After several months of speculation due to borderline conditions in the Pacific Ocean, El Niño is finally here, according to scientists at the National Oceanic and Atmospheric Administration’s (NOAA) Climate Prediction Center. They issued an El Niño advisory on March 5, 2015. While El Niño events typically trigger changes in the weather across the globe, the current El Niño event is weak and is therefore not expected to have substantial and widespread impacts on global weather in the near future. Unfortunately, this means that the drought-stricken western United States will likely not receive enough rain to end the current drought cycle. At the same time, NOAA said:
… certain impacts often associated with El Niño may appear in some locations during the Northern Hemisphere spring 2015.
Those impacts could include a cooler, wetter spring for some. The presence of an El Niño may also mean fewer hurricanes after hurricane season begins again June 1.
Sea surface temperature patterns in the Pacific Ocean during El Niño (warm) and La Niña (cold) events. Image via NOAA.
El Niño events reoccur about every 2 to 7 years and are associated with warmer sea surface temperatures in the central and eastern Pacific Ocean along the equator. An El Niño is an often dramatic illustration of the integral link between Earth’s oceans and atmosphere. The Scripps Institution of Oceanography said:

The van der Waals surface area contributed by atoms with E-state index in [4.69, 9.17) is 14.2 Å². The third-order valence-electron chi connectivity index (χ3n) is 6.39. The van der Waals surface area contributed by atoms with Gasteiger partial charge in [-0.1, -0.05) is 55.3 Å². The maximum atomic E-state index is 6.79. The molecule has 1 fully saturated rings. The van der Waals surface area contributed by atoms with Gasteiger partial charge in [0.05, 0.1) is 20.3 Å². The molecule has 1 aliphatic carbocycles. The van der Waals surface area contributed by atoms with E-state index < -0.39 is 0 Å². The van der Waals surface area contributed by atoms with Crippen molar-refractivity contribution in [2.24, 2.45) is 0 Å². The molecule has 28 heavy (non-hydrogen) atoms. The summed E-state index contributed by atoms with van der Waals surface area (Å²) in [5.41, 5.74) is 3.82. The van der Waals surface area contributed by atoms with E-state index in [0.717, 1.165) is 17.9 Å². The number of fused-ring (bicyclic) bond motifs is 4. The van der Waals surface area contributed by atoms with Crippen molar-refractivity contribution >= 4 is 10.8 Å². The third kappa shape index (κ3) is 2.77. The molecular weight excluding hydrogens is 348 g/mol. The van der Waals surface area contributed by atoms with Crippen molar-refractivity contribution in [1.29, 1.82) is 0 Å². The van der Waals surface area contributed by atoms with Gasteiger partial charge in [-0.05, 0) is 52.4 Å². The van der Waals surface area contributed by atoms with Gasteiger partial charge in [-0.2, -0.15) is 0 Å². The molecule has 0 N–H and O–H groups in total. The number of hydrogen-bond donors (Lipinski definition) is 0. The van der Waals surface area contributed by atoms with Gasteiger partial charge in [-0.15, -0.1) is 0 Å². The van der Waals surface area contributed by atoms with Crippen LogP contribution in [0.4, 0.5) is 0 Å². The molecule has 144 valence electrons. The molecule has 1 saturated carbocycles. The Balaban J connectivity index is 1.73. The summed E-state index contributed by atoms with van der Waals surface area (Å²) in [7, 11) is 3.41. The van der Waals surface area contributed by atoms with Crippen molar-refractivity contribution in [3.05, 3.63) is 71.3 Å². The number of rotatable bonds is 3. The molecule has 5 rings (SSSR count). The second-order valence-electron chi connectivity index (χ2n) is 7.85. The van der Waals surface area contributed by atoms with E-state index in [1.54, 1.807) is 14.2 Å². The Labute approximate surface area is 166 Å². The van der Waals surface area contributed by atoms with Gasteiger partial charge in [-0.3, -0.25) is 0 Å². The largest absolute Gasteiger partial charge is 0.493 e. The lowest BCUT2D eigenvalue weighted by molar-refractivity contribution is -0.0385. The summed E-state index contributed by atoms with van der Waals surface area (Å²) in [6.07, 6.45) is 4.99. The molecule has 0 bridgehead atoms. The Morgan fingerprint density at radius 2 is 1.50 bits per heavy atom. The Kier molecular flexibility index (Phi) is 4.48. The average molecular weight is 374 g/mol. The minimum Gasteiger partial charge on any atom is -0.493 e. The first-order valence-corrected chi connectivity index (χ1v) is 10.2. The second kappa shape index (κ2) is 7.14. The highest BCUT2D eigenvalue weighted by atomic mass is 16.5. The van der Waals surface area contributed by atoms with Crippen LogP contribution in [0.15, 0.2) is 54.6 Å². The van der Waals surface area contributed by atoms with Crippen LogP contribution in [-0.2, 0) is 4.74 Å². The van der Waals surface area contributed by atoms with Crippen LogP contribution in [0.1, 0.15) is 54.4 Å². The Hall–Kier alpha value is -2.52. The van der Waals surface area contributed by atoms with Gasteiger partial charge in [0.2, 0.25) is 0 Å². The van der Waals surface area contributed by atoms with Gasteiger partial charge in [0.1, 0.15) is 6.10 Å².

Typically, the ocean surface warms up by a few degrees Celsius. At the same time, the place where hefty thunderstorms occur on the equator moves eastward. Although those might seem like small differences, it nevertheless can have big effects on the world’s climate.
Those big effects may be typical … but perhaps not this year.
Ocean conditions characteristic of an El Niño event have been in place since November 2014, but atmospheric conditions over the past few months did not meet the criteria for issuing an El Niño advisory. During the past month, changes in westerly winds and precipitation patterns over the ocean have shifted to a more favorable El Niño-like signal. Hence, scientists finally issued the March 5 El Niño advisory.
Scientists predict that there is a 50% to 60% chance that the current El Niño event will continue throughout northern summer of 2015.
How El Niño typically affects rainfall in the U.S. However, the current El Niño is weak and may not, for example, help alleviate California’s drought.
Criteria for issuing an El Niño advisory. Image via NOAA.
Bottom line: On March 5, 2015, NOAA scientists announced that El Niño has arrived. The event, which is marked by warm sea surface temperatures in the equatorial Pacific, is weak and scientists do not expect it to have any major effects on global weather patterns in the near future.